The Event that changed my Life

I have been pondering recently how this transformation of mine happened, when it really started.

This morning, whilst looking up a book a new friend suggested I looked up when she heard my take on my psychosis – The Devil and Miss Prym, it came to me. 

In May 2011, a friend of mine in Canada killed someone and I was faced with some tough decisions to make. Emotionally decisions. Decisions which shambled my life.

It all started on a normal Monday, my best friend came to find my husband and I and started crying when she told us one of our friends, also her best friend, was in trouble.

She had heard there was a beating and our friend had gone AWOL. At first, she thought our friend was hurt and hiding somewhere. She was scared of looking for him as she was scared of what she would find.

As the story unfolded, our friend was eventually found and arrested by the Police when he was on his way to the City, to “file his taxes” we later heard.

The facts that emerged at the very start were that him and his good friend were getting drunk around a firepit, and they had an argument and our friend beat up his friend, then put his body in the trunk of his car, drove him two blocks away and dumped the body in a ditch. Someone found the body in the early hours of the morning – incidently someone I started to work for not long after and, overhearing a telephone conversation, I got to hear exactly the state the body was in when he called for an ambulance as the chap was actually still alive. He was then air-transported to a hospital when he was put on a life support machine. A couple of days later, his family decided to stop the life support machine and he died.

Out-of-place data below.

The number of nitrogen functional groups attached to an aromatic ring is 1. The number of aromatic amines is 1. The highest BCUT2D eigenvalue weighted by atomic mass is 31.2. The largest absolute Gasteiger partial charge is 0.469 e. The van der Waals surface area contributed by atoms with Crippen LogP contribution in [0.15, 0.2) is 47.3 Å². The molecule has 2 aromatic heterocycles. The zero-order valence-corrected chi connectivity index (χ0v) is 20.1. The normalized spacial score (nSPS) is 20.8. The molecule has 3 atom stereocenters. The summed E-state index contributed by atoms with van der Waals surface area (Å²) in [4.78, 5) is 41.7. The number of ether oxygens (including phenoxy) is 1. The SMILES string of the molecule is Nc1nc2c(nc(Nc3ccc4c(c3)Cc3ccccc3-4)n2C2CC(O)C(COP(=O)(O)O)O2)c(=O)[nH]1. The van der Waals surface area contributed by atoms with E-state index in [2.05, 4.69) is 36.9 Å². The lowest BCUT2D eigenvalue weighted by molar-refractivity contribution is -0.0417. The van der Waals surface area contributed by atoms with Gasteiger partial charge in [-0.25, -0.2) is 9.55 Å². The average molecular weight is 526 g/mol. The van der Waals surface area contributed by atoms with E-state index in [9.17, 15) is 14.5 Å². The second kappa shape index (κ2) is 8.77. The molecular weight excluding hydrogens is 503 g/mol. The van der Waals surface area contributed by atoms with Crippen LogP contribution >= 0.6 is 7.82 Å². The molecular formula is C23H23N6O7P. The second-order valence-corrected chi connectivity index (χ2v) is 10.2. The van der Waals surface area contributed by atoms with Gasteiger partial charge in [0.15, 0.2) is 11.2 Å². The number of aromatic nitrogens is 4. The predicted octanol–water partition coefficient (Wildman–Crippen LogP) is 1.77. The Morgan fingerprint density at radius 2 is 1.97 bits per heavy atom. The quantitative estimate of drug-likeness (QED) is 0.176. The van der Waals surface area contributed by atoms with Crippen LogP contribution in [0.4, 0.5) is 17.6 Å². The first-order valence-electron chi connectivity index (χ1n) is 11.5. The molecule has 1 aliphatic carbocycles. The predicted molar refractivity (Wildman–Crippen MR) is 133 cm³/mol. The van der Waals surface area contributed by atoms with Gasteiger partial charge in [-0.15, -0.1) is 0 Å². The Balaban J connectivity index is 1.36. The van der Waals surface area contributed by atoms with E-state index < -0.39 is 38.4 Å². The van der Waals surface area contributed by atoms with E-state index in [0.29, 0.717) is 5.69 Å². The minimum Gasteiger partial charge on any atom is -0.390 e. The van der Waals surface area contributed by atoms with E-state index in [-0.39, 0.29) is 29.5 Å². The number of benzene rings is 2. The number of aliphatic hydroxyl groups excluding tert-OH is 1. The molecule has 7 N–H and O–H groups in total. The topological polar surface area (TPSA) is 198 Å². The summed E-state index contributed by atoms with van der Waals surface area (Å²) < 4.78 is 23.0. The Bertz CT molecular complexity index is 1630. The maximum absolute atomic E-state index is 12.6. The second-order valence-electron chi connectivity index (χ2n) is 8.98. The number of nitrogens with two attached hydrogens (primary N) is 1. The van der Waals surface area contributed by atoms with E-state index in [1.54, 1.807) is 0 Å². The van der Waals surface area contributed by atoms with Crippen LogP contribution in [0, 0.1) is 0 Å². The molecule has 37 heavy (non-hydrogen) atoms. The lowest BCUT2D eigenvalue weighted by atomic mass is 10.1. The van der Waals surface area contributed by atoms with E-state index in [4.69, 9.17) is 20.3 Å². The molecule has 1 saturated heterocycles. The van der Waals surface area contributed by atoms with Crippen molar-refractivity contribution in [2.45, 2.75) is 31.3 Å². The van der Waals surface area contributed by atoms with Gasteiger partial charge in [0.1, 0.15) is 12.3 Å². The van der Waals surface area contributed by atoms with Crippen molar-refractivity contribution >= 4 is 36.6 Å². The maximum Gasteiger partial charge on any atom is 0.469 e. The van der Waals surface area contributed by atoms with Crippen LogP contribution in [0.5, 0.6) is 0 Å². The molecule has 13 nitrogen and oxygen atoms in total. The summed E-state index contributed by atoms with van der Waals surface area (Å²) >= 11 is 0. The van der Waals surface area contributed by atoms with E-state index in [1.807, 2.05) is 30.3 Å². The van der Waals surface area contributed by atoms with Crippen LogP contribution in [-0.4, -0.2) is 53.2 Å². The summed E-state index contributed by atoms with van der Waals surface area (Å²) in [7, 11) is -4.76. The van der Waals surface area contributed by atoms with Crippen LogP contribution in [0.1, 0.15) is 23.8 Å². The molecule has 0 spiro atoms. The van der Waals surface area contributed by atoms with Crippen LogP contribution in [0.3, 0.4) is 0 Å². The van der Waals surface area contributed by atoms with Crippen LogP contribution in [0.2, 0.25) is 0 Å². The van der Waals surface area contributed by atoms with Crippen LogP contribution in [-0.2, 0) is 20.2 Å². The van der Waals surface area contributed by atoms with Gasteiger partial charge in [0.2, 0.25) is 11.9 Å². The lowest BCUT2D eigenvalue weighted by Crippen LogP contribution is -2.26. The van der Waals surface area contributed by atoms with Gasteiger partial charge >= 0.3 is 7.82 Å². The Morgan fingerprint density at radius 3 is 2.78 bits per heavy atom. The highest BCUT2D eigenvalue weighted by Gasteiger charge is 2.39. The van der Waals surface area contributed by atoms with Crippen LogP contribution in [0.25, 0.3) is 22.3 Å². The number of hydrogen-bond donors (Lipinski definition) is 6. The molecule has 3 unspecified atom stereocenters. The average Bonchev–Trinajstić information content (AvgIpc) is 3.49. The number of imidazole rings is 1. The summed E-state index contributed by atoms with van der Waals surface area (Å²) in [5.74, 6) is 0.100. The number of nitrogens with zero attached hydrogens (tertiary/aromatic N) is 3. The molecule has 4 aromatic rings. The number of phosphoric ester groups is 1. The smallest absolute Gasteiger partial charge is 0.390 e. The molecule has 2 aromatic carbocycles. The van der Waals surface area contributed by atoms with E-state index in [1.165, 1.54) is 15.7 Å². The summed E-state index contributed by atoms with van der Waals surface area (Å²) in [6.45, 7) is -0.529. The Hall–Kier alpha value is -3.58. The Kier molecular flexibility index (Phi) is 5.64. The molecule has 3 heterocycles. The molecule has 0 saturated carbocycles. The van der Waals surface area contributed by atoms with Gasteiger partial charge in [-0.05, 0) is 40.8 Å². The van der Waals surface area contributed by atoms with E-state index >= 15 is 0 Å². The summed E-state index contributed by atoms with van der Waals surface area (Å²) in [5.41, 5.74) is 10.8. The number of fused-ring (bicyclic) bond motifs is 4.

This is the story how we know it before my best friend – Let’s call her V – was advised by our friend’s lawyer to keep quiet as anything she might say would harm his defense, which was going to be self defense.

This event sent me spiralling. Or, as I now realise, woke me up.

While everybody had their two cents to say – telling me I should support him, or telling me how could I stand by him, I was left with my own conscience to decide how I should feel.

For a couple of weeks, I was absolutely lost: here was a man I adored having committed the ultimate crime in my eyes: he had taken someone’s life.

I drunk, I smoked, I tried to forget, I tried to forgive, I tried to make sense but I couldn’t. I talked to my family, I talked to friends, I talked to the Church but no-one could give me the answer I was looking for.

At first, my husband was very supportive towards me, he let me talk about it whenever I felt the need, trying to help me come to terms with it.

One day, the day after my birthday, after having spent the evening arguing with my friends how it wasn’t as simple as just forgiving him, I decided it was time to go and see our friend who was then out of remand, I thought hopefully seeing him would give me an answer. Up until then, I had not been able to face him.

I will never forget that meeting. When I saw him, he came towards me opening his arms and gave me the biggest hug I had ever needed, squeezing me tight, and saying he was sorry. I looked into his eyes which filled with tears and he said again he was sorry.

This was just what I needed. I felt the love flowing through that hug and I had needed to feel this. As we were still hugging, he said “I am sorry for the pain I have caused”. This woke me up. 

We then had a semi-typical evening, having chats about various things over coffee.

Life went back to normal after this meeting, except, I didn’t. He had said he was sorry for the pain he had caused. Not for taking someone’s life. Big difference to me.

Our little group of friends seemed happy to carry on as before, organising gathering where our friend attended, as if nothing had happened. One evening my friend V had got a new car and joked how many body could fit in the trunk and got inside and invited friends to join her. It was then I started to feel detached from them.